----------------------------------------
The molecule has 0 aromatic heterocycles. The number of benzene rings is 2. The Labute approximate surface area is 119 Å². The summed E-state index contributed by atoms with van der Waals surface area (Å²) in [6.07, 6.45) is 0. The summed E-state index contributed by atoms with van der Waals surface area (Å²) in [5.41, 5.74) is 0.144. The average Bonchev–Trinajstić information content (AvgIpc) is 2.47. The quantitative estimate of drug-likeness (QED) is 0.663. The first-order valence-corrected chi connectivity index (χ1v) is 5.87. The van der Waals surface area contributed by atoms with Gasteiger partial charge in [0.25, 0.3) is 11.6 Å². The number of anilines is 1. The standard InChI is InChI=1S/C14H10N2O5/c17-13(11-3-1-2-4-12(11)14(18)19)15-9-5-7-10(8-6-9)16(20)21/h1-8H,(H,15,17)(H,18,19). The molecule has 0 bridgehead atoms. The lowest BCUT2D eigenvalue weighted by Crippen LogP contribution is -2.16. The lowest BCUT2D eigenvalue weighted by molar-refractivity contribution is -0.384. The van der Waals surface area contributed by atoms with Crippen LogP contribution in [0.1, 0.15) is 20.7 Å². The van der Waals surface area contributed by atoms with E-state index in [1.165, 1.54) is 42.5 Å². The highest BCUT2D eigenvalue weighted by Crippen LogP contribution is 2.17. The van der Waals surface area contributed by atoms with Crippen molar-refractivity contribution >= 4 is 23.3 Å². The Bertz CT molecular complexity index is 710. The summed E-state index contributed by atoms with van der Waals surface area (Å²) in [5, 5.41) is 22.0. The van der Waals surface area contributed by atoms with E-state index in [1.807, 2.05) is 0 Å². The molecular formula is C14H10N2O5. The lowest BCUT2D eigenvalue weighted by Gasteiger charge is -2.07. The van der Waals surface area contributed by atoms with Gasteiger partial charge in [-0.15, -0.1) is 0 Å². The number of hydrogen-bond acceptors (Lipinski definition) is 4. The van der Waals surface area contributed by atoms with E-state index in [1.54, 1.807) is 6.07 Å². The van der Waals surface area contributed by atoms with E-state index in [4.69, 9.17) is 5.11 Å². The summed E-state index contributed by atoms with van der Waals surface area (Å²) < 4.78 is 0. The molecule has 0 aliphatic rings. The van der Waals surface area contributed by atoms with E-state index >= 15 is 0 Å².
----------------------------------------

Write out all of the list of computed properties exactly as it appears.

The molecule has 0 aromatic heterocycles. The number of benzene rings is 2. The Labute approximate surface area is 119 Å². The summed E-state index contributed by atoms with van der Waals surface area (Å²) in [6.07, 6.45) is 0. The summed E-state index contributed by atoms with van der Waals surface area (Å²) in [5.41, 5.74) is 0.144. The average Bonchev–Trinajstić information content (AvgIpc) is 2.47. The quantitative estimate of drug-likeness (QED) is 0.663. The first-order valence-corrected chi connectivity index (χ1v) is 5.87. The van der Waals surface area contributed by atoms with Gasteiger partial charge in [0.25, 0.3) is 11.6 Å². The number of anilines is 1. The standard InChI is InChI=1S/C14H10N2O5/c17-13(11-3-1-2-4-12(11)14(18)19)15-9-5-7-10(8-6-9)16(20)21/h1-8H,(H,15,17)(H,18,19). The molecule has 0 bridgehead atoms. The lowest BCUT2D eigenvalue weighted by Crippen LogP contribution is -2.16. The lowest BCUT2D eigenvalue weighted by molar-refractivity contribution is -0.384. The van der Waals surface area contributed by atoms with Crippen LogP contribution in [0.1, 0.15) is 20.7 Å². The van der Waals surface area contributed by atoms with E-state index in [1.165, 1.54) is 42.5 Å². The highest BCUT2D eigenvalue weighted by Crippen LogP contribution is 2.17. The van der Waals surface area contributed by atoms with Crippen molar-refractivity contribution >= 4 is 23.3 Å². The Bertz CT molecular complexity index is 710. The summed E-state index contributed by atoms with van der Waals surface area (Å²) in [5, 5.41) is 22.0. The van der Waals surface area contributed by atoms with E-state index in [1.807, 2.05) is 0 Å². The molecular formula is C14H10N2O5. The lowest BCUT2D eigenvalue weighted by Gasteiger charge is -2.07. The van der Waals surface area contributed by atoms with Gasteiger partial charge in [-0.15, -0.1) is 0 Å². The number of hydrogen-bond acceptors (Lipinski definition) is 4. The van der Waals surface area contributed by atoms with E-state index in [1.54, 1.807) is 6.07 Å². The van der Waals surface area contributed by atoms with E-state index in [4.69, 9.17) is 5.11 Å². The summed E-state index contributed by atoms with van der Waals surface area (Å²) < 4.78 is 0. The molecule has 0 aliphatic rings. The van der Waals surface area contributed by atoms with E-state index >= 15 is 0 Å².